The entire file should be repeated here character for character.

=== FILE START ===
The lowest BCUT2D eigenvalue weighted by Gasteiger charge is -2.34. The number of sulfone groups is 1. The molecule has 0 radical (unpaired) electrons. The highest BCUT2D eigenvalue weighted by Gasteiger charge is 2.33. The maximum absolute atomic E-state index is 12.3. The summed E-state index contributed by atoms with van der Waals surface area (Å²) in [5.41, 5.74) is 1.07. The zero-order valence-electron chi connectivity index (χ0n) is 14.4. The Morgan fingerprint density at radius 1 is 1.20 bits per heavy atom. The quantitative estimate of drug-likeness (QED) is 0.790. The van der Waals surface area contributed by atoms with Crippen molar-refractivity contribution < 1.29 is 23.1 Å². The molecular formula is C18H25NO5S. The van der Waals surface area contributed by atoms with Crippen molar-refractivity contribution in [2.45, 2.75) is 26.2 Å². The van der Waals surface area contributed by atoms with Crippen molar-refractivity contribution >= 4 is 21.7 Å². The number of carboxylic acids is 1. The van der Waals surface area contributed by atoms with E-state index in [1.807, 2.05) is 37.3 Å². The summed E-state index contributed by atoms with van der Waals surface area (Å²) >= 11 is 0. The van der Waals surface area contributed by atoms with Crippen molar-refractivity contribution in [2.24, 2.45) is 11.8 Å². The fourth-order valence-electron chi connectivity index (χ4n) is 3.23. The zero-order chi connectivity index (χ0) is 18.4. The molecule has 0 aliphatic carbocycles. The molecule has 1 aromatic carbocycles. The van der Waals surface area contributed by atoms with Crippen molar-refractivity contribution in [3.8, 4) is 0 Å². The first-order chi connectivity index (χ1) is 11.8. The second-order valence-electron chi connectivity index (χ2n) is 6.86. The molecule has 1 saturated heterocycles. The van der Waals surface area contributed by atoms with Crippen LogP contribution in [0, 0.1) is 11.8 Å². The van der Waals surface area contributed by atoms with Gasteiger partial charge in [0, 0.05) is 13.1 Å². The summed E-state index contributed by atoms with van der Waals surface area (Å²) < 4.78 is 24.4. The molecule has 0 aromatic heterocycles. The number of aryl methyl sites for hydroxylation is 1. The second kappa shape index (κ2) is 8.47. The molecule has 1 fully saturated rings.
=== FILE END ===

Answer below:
The lowest BCUT2D eigenvalue weighted by Gasteiger charge is -2.34. The number of sulfone groups is 1. The molecule has 0 radical (unpaired) electrons. The highest BCUT2D eigenvalue weighted by Gasteiger charge is 2.33. The maximum absolute atomic E-state index is 12.3. The summed E-state index contributed by atoms with van der Waals surface area (Å²) in [5.41, 5.74) is 1.07. The zero-order valence-electron chi connectivity index (χ0n) is 14.4. The Morgan fingerprint density at radius 1 is 1.20 bits per heavy atom. The quantitative estimate of drug-likeness (QED) is 0.790. The van der Waals surface area contributed by atoms with Crippen molar-refractivity contribution < 1.29 is 23.1 Å². The molecular formula is C18H25NO5S. The van der Waals surface area contributed by atoms with Crippen molar-refractivity contribution in [2.45, 2.75) is 26.2 Å². The van der Waals surface area contributed by atoms with Crippen molar-refractivity contribution >= 4 is 21.7 Å². The number of carboxylic acids is 1. The van der Waals surface area contributed by atoms with E-state index in [1.807, 2.05) is 37.3 Å². The summed E-state index contributed by atoms with van der Waals surface area (Å²) >= 11 is 0. The van der Waals surface area contributed by atoms with Crippen molar-refractivity contribution in [2.24, 2.45) is 11.8 Å². The fourth-order valence-electron chi connectivity index (χ4n) is 3.23. The zero-order chi connectivity index (χ0) is 18.4. The molecule has 0 aliphatic carbocycles. The molecule has 1 aromatic carbocycles. The van der Waals surface area contributed by atoms with Crippen molar-refractivity contribution in [3.8, 4) is 0 Å². The first-order chi connectivity index (χ1) is 11.8. The second-order valence-electron chi connectivity index (χ2n) is 6.86. The molecule has 1 saturated heterocycles. The van der Waals surface area contributed by atoms with Crippen LogP contribution in [0, 0.1) is 11.8 Å². The van der Waals surface area contributed by atoms with Gasteiger partial charge in [0, 0.05) is 13.1 Å². The summed E-state index contributed by atoms with van der Waals surface area (Å²) < 4.78 is 24.4. The molecule has 0 aromatic heterocycles. The number of aryl methyl sites for hydroxylation is 1. The second kappa shape index (κ2) is 8.47. The molecule has 1 fully saturated rings.